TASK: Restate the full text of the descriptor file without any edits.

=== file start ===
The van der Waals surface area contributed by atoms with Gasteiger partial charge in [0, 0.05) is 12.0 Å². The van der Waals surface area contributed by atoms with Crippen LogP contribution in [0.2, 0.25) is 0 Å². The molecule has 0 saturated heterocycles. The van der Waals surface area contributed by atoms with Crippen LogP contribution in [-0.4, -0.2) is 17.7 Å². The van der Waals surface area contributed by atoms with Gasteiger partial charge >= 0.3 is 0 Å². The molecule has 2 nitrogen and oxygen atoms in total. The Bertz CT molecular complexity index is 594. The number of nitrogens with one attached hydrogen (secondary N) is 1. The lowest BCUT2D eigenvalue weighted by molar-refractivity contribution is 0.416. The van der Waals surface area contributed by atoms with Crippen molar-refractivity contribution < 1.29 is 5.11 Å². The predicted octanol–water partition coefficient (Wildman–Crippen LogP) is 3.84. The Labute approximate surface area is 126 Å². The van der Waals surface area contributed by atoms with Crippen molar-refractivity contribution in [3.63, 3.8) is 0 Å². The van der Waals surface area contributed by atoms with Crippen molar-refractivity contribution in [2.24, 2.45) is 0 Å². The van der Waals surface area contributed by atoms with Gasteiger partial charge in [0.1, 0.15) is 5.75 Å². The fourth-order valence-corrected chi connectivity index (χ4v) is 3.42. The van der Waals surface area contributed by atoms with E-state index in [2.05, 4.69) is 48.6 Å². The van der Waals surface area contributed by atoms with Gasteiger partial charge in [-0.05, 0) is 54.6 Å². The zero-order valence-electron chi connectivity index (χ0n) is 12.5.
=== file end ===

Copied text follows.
The van der Waals surface area contributed by atoms with Gasteiger partial charge in [0, 0.05) is 12.0 Å². The van der Waals surface area contributed by atoms with Crippen LogP contribution in [0.2, 0.25) is 0 Å². The molecule has 0 saturated heterocycles. The van der Waals surface area contributed by atoms with Crippen LogP contribution in [-0.4, -0.2) is 17.7 Å². The van der Waals surface area contributed by atoms with Gasteiger partial charge >= 0.3 is 0 Å². The molecule has 2 nitrogen and oxygen atoms in total. The Bertz CT molecular complexity index is 594. The number of nitrogens with one attached hydrogen (secondary N) is 1. The lowest BCUT2D eigenvalue weighted by molar-refractivity contribution is 0.416. The van der Waals surface area contributed by atoms with Crippen molar-refractivity contribution < 1.29 is 5.11 Å². The predicted octanol–water partition coefficient (Wildman–Crippen LogP) is 3.84. The Labute approximate surface area is 126 Å². The van der Waals surface area contributed by atoms with Crippen molar-refractivity contribution in [3.63, 3.8) is 0 Å². The van der Waals surface area contributed by atoms with Crippen molar-refractivity contribution in [2.24, 2.45) is 0 Å². The van der Waals surface area contributed by atoms with Gasteiger partial charge in [0.1, 0.15) is 5.75 Å². The fourth-order valence-corrected chi connectivity index (χ4v) is 3.42. The van der Waals surface area contributed by atoms with E-state index in [2.05, 4.69) is 48.6 Å². The van der Waals surface area contributed by atoms with Gasteiger partial charge in [-0.05, 0) is 54.6 Å². The zero-order valence-electron chi connectivity index (χ0n) is 12.5.